He informed me that a plane had hit the World Trade Center.
She left a week later and I moped around for the remainder of August. But I knew I had to do something to get her attention. I decided to apply to graduate school in Charleston. If I got in, I could impress Ellie by telling her I was in grad school—and maybe get back together. If nothing else, I would be close enough that I could keep an eye on her. Until then, I would keep going through the motions at the bookstore.
Each morning, after arriving at the bookstore, I’d have a cigarette at the bus stop before going inside. One morning in September, I was smoking when an unfamiliar man walked up and said “Did you hear what happened?” After I said that I had not, he informed me that a plane had hit the World Trade Center. I rushed inside to turn on the radio in the store. Like everyone, I wondered at first if this was a horrible accident. When the second plane hit, my stomach sank. I recalled that photo of Bin Laden and the Esquire interview. I knew right away who had done this.
We listened to the radio the rest of the day, getting briefed on the attack at the Pentagon and the crash of Flight 93 (we only learned later of the heroic deeds of the people on that flight). For much of the day, fighter jets flew over Rochester—there was a span of time where it was unknown exactly how many aircraft had been hijacked. I wondered aloud to my boss whether the towers would actually collapse. He assured me that such a thing couldn’t happen. When they did, I remembered the card with the burning tower from the night of the house fire.
I got home to my empty room, watched the news on mute, and got drunk while I listened to Radiohead’s OK Computer. The lyrics of the song “Paranoid Android” were disgustingly fitting: “Rain down, rain down on me—from a great height, from a great height. That’s it, sir. You’re leaving. The crackle of pig skin. The dust and the screaming. The yuppies networking. The panic. The vomit. The panic. The vomit. God loves his children.” As I watched Americans jumping out of a burning skyscraper on television, I understood the meaning of “terrorism” for the first time. That night I had the worst nightmare of my life.
Weeks later, my application to graduate school was accepted. In the time since Ellie left, I had seen the film Good Will Hunting. One night in mid-October, I packed up all my stuff. At midnight, I went to the bookstore and left my key on the boss’s desk with a note that I plagiarized from the movie: “I had to go see about a girl.” I got in the car and drove south.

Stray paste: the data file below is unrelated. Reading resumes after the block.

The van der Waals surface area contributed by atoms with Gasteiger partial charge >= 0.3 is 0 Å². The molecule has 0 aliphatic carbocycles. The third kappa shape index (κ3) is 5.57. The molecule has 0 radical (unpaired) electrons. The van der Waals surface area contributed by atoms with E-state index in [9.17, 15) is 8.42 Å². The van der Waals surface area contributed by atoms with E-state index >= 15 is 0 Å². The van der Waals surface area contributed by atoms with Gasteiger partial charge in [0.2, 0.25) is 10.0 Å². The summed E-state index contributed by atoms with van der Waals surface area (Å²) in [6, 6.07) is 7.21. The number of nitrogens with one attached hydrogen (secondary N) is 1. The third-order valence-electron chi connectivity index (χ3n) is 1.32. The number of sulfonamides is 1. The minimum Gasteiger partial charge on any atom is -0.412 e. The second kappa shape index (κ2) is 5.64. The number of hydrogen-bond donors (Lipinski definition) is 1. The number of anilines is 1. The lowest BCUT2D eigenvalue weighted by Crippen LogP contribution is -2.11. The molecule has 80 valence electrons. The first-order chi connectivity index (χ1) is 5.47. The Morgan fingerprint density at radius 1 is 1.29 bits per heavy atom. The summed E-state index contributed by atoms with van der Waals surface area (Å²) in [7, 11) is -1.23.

THE AFTERMATH: WHERE DID WE GO? WHAT WOULD WE BECOME?
9/11 scared me. Until then, I had assumed that America was untouchable, that our hold on power was uncontestable. I was wrong. It suddenly made sense to me that we couldn’t simply take America for granted: we had to defend it. It was that realization that made me a supporter of the war in Afghanistan. We had to make sure that 9/11 couldn’t happen again. When the push to invade Iraq began, I supported that, too. If Saddam had “weapons of mass destruction,” then we had to make sure that he couldn’t use them against us. I was disgusted by the public opposition to invading Iraq, which seemed to be driven by a hatred of President Bush, for whom I had cast a reluctant vote in late 1999.
The 9/11 wars rolled on. President Obama, elected in part to end those wars, escalated both—especially in Afghanistan…
Throughout the rest of his administration, America became increasingly polarized. On the right, people insisted that patriotism meant “supporting the troops,” which was synonymous with supporting the wars that they had to fight. The left proclaimed that “dissent is the highest form of patriotism,”—and it seemed that the entirety of “dissent” consisted in disparaging the president, rural Americans, and American culture in general. This disparagement was the substance of what it meant to “oppose” the 9/11 wars. That, and “not in my name” sloganeering.
The years since 2003 can only be described as an ongoing political revenge game. Certainly, the leftist opposition to Bush and “his” wars (which were both granted the permission of Congress) were motivated by some genuine antiwar sentiment. But the left’s anti-Bush sentiment was equally driven by enduring anger at what they (correctly) viewed as a frivolous impeachment of Bill Clinton and the outcome of the contested 2000 election, which they (incorrectly) insisted had been “stolen.” By the time the 2008 campaign came around, Bush was “literally Hitler” in the eyes of the media and a good segment of the public. This, coupled with the war-weariness of the public, the unique rhetorical talents of Barack Obama, and the rapidly unfolding financial collapse of 2008, ensured a Democratic victory.